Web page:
val enumerator: Enumerator[T] = ...
val source = Source.fromPublisher(Streams.enumeratorToPublisher(enumerator))

Step 3: (Optional) Rewrite to a Source

Here’s a list of some common mappings for enumerator factory methods:

Iteratees Akka Streams Notes
Enumerator.apply(a) Source.single(a)
Enumerator.apply(a, b) Source.apply(List(a, b)))
Enumerator.enumerate(seq) Source.apply(seq) seq must be immutable
Enumerator.repeat Source.repeat The repeated element is not evaluated each time in Akka Streams
Enumerator.empty Source.empty
Enumerator.unfold Source.unfold
Enumerator.generateM Source.unfoldAsync
Enumerator.fromStream StreamConverters.fromInputStream
Enumerator.fromFile StreamConverters.fromInputStream You have to create an InputStream for the

§Migrating Iteratees to Sinks and Accumulators

Step 1: Convert using an adapter

You can convert your existing Iteratee to a Sink by first converting it to a reactive streams Subscriber using Streams.iterateeToSubscriber, and then you can convert the subscriber to a sink using Sink.fromSubscriber, for example:

val iteratee: Iteratee[T, U] = ...
val (subscriber, resultIteratee) = Streams.iterateeToSubscriber(iteratee)
val sink = Sink.fromSubscriber(subscriber)

If you need to return an Accumulator, you can instead use the Streams.iterateeToAccumulator method.

Step 2: (Optional) Rewrite to a Sink

Here’s a list of some common mappings for iteratee factory methods:

Iteratees Akka Streams Notes
Iteratee.fold Sink.fold
Iteratee.head Sink.headOption
Iteratee.getChunks Sink.seq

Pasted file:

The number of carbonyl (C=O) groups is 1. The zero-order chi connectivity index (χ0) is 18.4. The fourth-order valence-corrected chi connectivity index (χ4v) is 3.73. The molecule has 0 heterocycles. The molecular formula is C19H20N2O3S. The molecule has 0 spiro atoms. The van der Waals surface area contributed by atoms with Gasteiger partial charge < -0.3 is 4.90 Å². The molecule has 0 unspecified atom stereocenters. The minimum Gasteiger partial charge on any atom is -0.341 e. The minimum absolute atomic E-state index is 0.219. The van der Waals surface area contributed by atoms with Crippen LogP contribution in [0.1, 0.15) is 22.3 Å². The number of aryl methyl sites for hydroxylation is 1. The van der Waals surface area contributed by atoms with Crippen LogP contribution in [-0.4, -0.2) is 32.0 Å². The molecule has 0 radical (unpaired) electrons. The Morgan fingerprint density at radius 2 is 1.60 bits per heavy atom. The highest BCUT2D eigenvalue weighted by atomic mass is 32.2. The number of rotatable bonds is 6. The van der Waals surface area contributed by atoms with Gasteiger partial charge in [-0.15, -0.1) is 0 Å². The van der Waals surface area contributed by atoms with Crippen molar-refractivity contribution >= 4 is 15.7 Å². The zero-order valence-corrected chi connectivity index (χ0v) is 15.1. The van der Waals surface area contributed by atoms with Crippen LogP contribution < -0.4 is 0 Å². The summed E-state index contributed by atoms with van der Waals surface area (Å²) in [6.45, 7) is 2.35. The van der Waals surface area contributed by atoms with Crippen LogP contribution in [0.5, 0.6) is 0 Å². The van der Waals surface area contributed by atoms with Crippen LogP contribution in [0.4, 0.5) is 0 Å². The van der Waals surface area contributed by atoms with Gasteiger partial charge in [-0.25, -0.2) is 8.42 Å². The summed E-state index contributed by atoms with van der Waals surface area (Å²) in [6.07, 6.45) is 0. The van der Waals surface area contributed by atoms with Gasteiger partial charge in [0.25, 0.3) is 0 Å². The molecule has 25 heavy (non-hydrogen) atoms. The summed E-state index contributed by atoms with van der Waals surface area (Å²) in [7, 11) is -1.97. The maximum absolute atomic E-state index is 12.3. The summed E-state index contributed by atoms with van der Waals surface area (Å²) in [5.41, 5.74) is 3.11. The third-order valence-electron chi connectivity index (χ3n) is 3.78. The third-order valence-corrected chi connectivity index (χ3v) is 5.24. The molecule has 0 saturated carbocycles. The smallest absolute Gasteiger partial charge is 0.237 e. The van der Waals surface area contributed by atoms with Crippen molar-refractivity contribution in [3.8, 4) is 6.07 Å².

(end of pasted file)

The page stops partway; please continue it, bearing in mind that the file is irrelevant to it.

Iteratee.foreach Sink.foreach
Iteratee.ignore Sink.ignore
Done Sink.cancelled The materialized value can be mapped to produce the result, or if using accumulators, Accumulator.done can be used instead.

§Migrating Enumerateess to Processors

Step 1: Convert using an adapter

You can convert your existing Enumeratee to a Flow by first converting it to a reactive streams Processor using Streams.enumerateeToProcessor, and then you can convert the processor to a flow using Flow.fromProcessor, for example:

val enumeratee: Enumeratee[A, B] = ...
val flow = Flow.fromProcessor(() => Streams.enumerateeToProcessor(enumeratee))

Step 2: (Optional) Rewrite to a Flow

Here’s a list of some common mappings for enumeratee factory methods:

Iteratees Akka Streams Notes
Enumeratee.mapM Flow.mapAsync You have to specify the parallelism in Akka Streams, ie how many elements will be mapped in parallel at a time.
Enumeratee.mapConcat Flow.mapConcat
Enumeratee.filter Flow.filter
Enumeratee.take Flow.take
Enumeratee.takeWhile Flow.takeWhile
Enumeratee.drop Flow.drop
Enumeratee.dropWhile Flow.dropWhile
Enumeratee.collect Flow.collect

Next: Java Migration Guide